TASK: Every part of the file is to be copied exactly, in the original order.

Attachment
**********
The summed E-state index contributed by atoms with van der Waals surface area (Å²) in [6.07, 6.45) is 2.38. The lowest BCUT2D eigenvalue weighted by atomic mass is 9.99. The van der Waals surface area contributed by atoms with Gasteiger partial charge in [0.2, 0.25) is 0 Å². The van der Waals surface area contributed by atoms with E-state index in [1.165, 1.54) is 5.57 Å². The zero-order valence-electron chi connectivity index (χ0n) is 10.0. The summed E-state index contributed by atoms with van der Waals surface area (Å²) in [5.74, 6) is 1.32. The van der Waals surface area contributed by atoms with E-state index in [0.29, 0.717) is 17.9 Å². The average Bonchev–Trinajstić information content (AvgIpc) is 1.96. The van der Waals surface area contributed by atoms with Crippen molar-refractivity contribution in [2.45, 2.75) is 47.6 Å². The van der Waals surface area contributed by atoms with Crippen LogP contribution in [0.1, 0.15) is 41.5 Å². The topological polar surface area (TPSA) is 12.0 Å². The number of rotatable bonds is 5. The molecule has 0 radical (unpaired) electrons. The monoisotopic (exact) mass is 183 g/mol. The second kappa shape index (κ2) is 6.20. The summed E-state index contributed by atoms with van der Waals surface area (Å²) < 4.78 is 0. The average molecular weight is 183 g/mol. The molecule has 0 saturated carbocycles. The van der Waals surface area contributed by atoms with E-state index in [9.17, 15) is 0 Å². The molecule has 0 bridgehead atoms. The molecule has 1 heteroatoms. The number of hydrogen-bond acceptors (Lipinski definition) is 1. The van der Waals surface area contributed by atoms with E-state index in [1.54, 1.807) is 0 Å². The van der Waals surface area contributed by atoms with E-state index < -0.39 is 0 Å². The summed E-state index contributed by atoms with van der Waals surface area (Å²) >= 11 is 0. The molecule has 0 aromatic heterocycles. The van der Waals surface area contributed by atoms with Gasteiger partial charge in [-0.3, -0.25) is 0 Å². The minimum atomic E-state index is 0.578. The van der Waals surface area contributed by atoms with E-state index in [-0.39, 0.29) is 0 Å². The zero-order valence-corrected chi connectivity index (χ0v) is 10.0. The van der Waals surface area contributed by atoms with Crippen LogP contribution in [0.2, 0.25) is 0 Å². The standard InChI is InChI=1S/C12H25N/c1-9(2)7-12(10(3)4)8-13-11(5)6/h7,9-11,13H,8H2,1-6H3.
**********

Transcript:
The summed E-state index contributed by atoms with van der Waals surface area (Å²) in [6.07, 6.45) is 2.38. The lowest BCUT2D eigenvalue weighted by atomic mass is 9.99. The van der Waals surface area contributed by atoms with Gasteiger partial charge in [0.2, 0.25) is 0 Å². The van der Waals surface area contributed by atoms with E-state index in [1.165, 1.54) is 5.57 Å². The zero-order valence-electron chi connectivity index (χ0n) is 10.0. The summed E-state index contributed by atoms with van der Waals surface area (Å²) in [5.74, 6) is 1.32. The van der Waals surface area contributed by atoms with E-state index in [0.29, 0.717) is 17.9 Å². The average Bonchev–Trinajstić information content (AvgIpc) is 1.96. The van der Waals surface area contributed by atoms with Crippen molar-refractivity contribution in [2.45, 2.75) is 47.6 Å². The van der Waals surface area contributed by atoms with Crippen LogP contribution in [0.1, 0.15) is 41.5 Å². The topological polar surface area (TPSA) is 12.0 Å². The number of rotatable bonds is 5. The molecule has 0 radical (unpaired) electrons. The monoisotopic (exact) mass is 183 g/mol. The second kappa shape index (κ2) is 6.20. The summed E-state index contributed by atoms with van der Waals surface area (Å²) < 4.78 is 0. The average molecular weight is 183 g/mol. The molecule has 0 saturated carbocycles. The van der Waals surface area contributed by atoms with E-state index in [9.17, 15) is 0 Å². The molecule has 0 bridgehead atoms. The molecule has 1 heteroatoms. The number of hydrogen-bond acceptors (Lipinski definition) is 1. The van der Waals surface area contributed by atoms with E-state index in [1.54, 1.807) is 0 Å². The van der Waals surface area contributed by atoms with E-state index < -0.39 is 0 Å². The summed E-state index contributed by atoms with van der Waals surface area (Å²) >= 11 is 0. The molecule has 0 aromatic heterocycles. The van der Waals surface area contributed by atoms with Gasteiger partial charge in [-0.3, -0.25) is 0 Å². The minimum atomic E-state index is 0.578. The van der Waals surface area contributed by atoms with E-state index in [-0.39, 0.29) is 0 Å². The zero-order valence-corrected chi connectivity index (χ0v) is 10.0. The van der Waals surface area contributed by atoms with Crippen LogP contribution in [0.2, 0.25) is 0 Å². The standard InChI is InChI=1S/C12H25N/c1-9(2)7-12(10(3)4)8-13-11(5)6/h7,9-11,13H,8H2,1-6H3.